US6752207B2 (en) 2001-08-07 2004-06-22 Schlumberger Technology Corporation Apparatus and method for alternate path system
US20050082061A1 (en) * 2001-08-14 2005-04-21 Nguyen Philip D. Methods and apparatus for completing wells
EP1284336A1 (en) * 2001-08-14 2003-02-19 Halliburton Energy Services, Inc. Method and apparatus for completing wells
US6830104B2 (en) * 2001-08-14 2004-12-14 Halliburton Energy Services, Inc. Well shroud and sand control screen apparatus and completion method
US7100691B2 (en) 2001-08-14 2006-09-05 Halliburton Energy Services, Inc. Methods and apparatus for completing wells
US6702019B2 (en) 2001-10-22 2004-03-09 Halliburton Energy Services, Inc. Apparatus and method for progressively treating an interval of a wellbore
US6772837B2 (en) 2001-10-22 2004-08-10 Halliburton Energy Services, Inc. Screen assembly having diverter members and method for progressively treating an interval of a welibore
US6899176B2 (en) 2002-01-25 2005-05-31 Halliburton Energy Services, Inc. Sand control screen assembly and treatment method using the same
US20040020832A1 (en) * 2002-01-25 2004-02-05 Richards William Mark Sand control screen assembly and treatment method using the same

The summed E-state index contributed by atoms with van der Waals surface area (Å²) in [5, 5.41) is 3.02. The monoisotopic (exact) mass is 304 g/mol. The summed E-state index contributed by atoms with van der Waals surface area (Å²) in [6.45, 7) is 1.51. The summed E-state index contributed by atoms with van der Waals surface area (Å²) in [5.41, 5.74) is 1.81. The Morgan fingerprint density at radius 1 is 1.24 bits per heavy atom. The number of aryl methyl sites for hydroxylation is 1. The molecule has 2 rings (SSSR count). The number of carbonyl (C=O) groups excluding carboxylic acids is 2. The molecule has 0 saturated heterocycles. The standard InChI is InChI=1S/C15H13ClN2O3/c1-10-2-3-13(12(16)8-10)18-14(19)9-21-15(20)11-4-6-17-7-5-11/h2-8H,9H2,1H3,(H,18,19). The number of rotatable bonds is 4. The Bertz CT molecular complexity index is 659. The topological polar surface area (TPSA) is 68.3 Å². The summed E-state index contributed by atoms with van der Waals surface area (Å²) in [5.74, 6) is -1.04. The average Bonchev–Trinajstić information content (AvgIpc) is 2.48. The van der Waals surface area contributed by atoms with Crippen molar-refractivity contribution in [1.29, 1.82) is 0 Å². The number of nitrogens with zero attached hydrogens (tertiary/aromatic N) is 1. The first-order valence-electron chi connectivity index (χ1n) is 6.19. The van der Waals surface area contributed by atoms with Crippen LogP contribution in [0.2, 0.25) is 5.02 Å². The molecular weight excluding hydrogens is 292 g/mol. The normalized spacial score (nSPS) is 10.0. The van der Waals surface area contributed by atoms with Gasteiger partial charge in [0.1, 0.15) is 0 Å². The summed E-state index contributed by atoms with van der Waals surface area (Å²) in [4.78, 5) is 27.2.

US7096945B2 (en) 2002-01-25 2006-08-29 Halliburton Energy Services, Inc. Sand control screen assembly and treatment method using the same
US6719051B2 (en) 2002-01-25 2004-04-13 Halliburton Energy Services, Inc. Sand control screen assembly and treatment method using the same
US6715545B2 (en) 2002-03-27 2004-04-06 Halliburton Energy Services, Inc. Transition member for maintaining for fluid slurry velocity therethrough and method for use of same
US6776238B2 (en) 2002-04-09 2004-08-17 Halliburton Energy Services, Inc. Single trip method for selectively fracture packing multiple formations traversed by a wellbore
US6789624B2 (en) 2002-05-31 2004-09-14 Halliburton Energy Services, Inc. Apparatus and method for gravel packing an interval of a wellbore
US6978838B2 (en) 2002-07-19 2005-12-27 Schlumberger Technology Corporation Method for removing filter cake from injection wells
US20040014606A1 (en) * 2002-07-19 2004-01-22 Schlumberger Technology Corp Method For Completing Injection Wells
US6793017B2 (en) 2002-07-24 2004-09-21 Halliburton Energy Services, Inc. Method and apparatus for transferring material in a wellbore
US6863131B2 (en) 2002-07-25 2005-03-08 Baker Hughes Incorporated Expandable screen with auxiliary conduit
US20040035591A1 (en) * 2002-08-26 2004-02-26 Echols Ralph H. Fluid flow control device and method for use of same
US20060157257A1 (en) * 2002-08-26 2006-07-20 Halliburton Energy Services Fluid flow control device and method for use of same
US7055598B2 (en) 2002-08-26 2006-06-06 Halliburton Energy Services, Inc. Fluid flow control device and method for use of same
US6776236B1 (en) 2002-10-16 2004-08-17 Halliburton Energy Services, Inc. Methods of completing wells in unconsolidated formations